Brunel University, UK

John Sumpter is a professor in the Institute of Environment, Health and Societies at Brunel University London ...

... He has worked there for the last 40 years. His research interests focus primarily on the effects of chemicals on freshwater fish. He is probably best known for his research on the presence of oestrogenic chemicals, especially the pharmaceutical ethinyl estradiol, in the aquatic environment and their association with intersexuality in wild fish. That research led him to study the possible effects of other pharmaceuticals, including cardiovascular drugs and drugs that act on the central nervous system. He has become concerned about the quality of much published ecotoxicology research, and has recently published a series of papers supporting those concerns and suggesting how ecotoxicology research can be improved. He is one of the most highly cited, and hence influential, environmental scientists in the world. According to the Web of Science Core Collection there are presently over 28,000 citations to the 250 papers he has published. He has an h-index of 80 (i.e. 80 of his research papers have been cited more than 80 times). As his career nears its end he is increasing spending more time with young scientists, advising them if appropriate and trying to inspire them, in the hope that they can do a better job at protecting aquatic biodiversity than his generation has done.”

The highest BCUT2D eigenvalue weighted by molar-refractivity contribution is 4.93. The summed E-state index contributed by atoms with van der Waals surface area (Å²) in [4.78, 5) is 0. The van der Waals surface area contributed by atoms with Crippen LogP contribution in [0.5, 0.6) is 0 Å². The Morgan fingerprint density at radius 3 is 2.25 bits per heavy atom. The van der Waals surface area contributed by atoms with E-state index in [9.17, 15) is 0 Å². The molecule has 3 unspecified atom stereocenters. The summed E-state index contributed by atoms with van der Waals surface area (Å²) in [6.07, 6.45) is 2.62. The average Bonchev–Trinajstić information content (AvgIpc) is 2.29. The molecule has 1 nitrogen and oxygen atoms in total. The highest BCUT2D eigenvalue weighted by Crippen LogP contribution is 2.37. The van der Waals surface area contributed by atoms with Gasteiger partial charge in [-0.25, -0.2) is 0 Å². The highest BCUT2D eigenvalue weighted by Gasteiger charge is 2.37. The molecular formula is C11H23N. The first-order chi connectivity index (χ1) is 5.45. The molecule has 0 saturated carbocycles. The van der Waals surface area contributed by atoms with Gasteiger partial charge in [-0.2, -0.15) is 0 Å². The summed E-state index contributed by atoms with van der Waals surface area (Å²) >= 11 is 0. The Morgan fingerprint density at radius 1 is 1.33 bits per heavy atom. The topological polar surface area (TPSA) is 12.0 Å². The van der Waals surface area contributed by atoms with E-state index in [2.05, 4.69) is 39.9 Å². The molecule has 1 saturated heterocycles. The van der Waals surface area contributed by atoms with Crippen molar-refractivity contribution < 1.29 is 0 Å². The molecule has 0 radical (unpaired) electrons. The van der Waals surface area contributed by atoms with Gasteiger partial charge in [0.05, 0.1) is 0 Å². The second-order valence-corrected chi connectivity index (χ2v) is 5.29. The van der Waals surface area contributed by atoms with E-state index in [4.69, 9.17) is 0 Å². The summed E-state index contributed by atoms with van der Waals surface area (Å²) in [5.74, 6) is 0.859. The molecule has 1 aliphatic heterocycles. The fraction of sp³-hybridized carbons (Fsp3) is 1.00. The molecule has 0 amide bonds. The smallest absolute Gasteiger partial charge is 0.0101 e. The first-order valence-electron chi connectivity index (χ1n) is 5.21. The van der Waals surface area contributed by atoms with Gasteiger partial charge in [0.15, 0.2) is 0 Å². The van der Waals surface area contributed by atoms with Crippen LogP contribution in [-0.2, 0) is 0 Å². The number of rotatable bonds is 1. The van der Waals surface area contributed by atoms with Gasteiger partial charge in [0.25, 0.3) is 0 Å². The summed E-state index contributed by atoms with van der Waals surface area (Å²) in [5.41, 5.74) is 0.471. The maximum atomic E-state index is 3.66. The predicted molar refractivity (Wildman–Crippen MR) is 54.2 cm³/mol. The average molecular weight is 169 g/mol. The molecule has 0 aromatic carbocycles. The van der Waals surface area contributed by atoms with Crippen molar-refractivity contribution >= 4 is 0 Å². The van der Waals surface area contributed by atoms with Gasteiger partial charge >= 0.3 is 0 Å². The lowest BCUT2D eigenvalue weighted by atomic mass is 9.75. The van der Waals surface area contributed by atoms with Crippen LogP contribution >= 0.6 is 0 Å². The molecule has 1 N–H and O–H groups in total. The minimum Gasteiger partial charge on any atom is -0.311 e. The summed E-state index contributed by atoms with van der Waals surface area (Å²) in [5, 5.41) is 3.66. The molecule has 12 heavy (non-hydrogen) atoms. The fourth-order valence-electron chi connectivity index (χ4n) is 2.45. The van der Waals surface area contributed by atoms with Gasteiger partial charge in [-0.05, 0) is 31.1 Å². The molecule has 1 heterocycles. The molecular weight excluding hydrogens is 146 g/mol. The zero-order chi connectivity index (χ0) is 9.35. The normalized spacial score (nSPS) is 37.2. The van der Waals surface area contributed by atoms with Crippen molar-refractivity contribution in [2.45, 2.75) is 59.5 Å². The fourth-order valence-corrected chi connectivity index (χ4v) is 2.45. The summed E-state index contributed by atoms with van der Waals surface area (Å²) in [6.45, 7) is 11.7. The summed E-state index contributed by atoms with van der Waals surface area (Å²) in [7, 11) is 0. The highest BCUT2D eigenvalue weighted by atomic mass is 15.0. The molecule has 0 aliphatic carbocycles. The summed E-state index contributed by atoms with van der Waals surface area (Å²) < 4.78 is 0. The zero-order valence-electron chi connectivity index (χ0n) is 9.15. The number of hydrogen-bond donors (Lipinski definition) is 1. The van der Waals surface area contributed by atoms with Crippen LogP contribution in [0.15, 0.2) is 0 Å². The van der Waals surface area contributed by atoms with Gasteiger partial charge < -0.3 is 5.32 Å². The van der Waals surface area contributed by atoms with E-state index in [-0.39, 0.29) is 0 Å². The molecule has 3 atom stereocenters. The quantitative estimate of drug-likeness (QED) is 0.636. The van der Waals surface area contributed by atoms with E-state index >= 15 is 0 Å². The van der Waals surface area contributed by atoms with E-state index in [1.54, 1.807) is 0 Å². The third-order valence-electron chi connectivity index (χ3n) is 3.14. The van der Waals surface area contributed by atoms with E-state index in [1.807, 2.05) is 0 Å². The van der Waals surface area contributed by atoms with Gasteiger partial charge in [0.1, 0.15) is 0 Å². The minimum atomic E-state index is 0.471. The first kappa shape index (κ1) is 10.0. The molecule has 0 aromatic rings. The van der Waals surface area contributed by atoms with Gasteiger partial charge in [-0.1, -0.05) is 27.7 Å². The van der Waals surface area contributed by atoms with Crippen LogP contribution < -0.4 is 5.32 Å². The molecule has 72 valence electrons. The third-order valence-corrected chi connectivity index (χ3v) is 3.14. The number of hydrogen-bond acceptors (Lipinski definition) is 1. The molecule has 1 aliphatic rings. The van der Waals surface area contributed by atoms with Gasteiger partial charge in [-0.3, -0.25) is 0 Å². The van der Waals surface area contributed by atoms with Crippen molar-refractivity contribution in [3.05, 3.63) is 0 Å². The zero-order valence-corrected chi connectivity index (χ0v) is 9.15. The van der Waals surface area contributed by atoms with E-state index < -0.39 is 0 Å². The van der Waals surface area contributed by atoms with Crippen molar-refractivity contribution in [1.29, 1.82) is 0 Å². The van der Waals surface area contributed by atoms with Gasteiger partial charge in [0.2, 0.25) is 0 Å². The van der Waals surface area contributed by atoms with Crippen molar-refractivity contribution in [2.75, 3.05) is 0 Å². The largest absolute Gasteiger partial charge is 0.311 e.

Abstract


Persistence or toxicity: which is the most important?

John P. Sumpter1, *

1 Institute of Environment, Health and Societies, Brunel University London, UK

Over 100,000 chemicals are presently in widespread use, a number that is increasing by about 2,000 each year. Studying the human health and environmental impacts of all these chemicals is not possible, because society does not have the resources or trained scientists to do so. How, then, can human health and the environment be adequately protected from chemicals? The best way would be to target our research on those chemicals which pose the greatest threat. Yet this is not what we do. Instead, scientists usually choose a chemical, or group of chemicals, to study, and they either measure their concentrations in the environment and in biota (including humans), or they investigate their toxicity, usually by doing laboratory experiments. Hence some scientists might study metals throughout their careers, others study pharmaceuticals or pesticides, and others study persistent organic pollutants (POPs). But which of these chemicals is of most concern? Are polychlorinated biphenyls or perfluorinated chemicals (both POPs) of more or less concern than metals or steroid pharmaceuticals such as ethinyl estradiol (EE2)? POPs have very long half-lives and accumulate in biota, but are not of major concern as a consequence of their toxicity, whereas EE2 is present in the environment at extremely low concentrations, does not accumulate in biota to a significant extent, but is an extremely potent reproductive toxicant. Put another way, a concentration of 1ng/L of EE2 in the aquatic environment is definitely of concern, whereas the same concentration of a POP may not be. How do we decide which of these chemicals poses the greatest threat to the environment and human health? How do we balance persistence and toxicity?